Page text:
As China Goes, So Goes the World: How Chinese Consumers Are Transforming Everything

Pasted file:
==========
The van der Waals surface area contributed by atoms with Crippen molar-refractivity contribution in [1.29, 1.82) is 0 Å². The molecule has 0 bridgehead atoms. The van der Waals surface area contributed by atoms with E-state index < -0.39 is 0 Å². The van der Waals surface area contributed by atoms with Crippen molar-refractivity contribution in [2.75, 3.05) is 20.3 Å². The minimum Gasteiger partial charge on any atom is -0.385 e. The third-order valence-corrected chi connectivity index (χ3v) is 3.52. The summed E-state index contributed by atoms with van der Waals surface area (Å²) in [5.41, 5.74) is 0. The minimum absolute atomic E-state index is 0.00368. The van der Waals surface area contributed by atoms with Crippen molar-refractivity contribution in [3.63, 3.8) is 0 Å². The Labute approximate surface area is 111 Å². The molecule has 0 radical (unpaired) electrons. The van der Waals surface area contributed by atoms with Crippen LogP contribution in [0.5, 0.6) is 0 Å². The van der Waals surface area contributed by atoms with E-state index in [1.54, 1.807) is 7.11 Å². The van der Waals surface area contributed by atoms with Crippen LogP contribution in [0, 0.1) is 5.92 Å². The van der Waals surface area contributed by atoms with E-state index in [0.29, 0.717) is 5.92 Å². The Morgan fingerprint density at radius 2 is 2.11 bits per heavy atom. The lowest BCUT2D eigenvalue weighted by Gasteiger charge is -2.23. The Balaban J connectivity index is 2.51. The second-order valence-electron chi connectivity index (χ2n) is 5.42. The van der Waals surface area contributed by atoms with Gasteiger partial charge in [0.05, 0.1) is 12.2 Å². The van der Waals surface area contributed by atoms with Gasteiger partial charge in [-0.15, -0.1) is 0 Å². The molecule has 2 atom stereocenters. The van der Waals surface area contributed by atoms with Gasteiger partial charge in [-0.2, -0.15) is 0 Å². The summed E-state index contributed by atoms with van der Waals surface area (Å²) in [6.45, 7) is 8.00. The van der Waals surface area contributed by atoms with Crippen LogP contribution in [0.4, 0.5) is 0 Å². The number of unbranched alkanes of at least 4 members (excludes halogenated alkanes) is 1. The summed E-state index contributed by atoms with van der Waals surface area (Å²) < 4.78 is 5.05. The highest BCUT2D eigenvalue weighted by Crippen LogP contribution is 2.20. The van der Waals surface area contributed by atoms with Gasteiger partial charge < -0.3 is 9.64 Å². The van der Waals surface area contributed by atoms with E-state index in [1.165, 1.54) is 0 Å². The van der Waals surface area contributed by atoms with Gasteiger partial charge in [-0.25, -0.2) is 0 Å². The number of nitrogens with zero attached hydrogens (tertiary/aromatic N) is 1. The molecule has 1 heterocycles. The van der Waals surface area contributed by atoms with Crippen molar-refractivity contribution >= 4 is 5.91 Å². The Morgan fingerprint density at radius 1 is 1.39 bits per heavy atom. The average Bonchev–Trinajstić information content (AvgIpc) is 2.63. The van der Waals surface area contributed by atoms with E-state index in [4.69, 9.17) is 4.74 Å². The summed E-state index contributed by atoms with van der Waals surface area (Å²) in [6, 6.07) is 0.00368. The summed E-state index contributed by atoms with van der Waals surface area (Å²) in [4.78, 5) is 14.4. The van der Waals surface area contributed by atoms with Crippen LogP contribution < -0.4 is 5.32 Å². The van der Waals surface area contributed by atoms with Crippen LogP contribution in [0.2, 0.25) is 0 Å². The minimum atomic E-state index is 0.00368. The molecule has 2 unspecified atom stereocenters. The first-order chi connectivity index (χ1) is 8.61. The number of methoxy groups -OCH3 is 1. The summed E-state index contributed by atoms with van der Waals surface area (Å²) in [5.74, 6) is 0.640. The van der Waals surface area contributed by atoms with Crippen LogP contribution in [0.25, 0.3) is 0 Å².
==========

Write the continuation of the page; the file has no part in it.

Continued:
The austere China Gerth experienced as a 1980s student contrasts with the economically charging country he teaches today as a professor in Britain. Interested in consumerism, Gerth delves into the effects individuals’ purchasing preferences are producing on China; the domestic and international political impact of Chinese growth is not addressed—for that, see The Beijing Consensus, by Stefan Halper (2010). To initiate his observations, Gerth typically seizes on something that didn’t exist in his student days: for example, beauty salons, private automobiles, or disposable chopsticks. Businesses and entire industries that have arisen to meet consumers’ desire for such products and services generate Gerth’s discourse, which he researched from Chinese media and discussion with his contacts. Mao’s China recedes to distant memory in the resulting depiction of capitalistic construction, ubiquitous advertising, and status-conscious shopping. Certain consequences of Chinese consumerism do not escape Gerth’s acuity: he spots social resentments, piracy of intellectual property, pollution, and “extreme markets” (trade in sex, human organs, and adoptions) as problems. Describing the present, Gerth will sensitize business or tourist travelers to Chinese markets. –Gilbert Taylor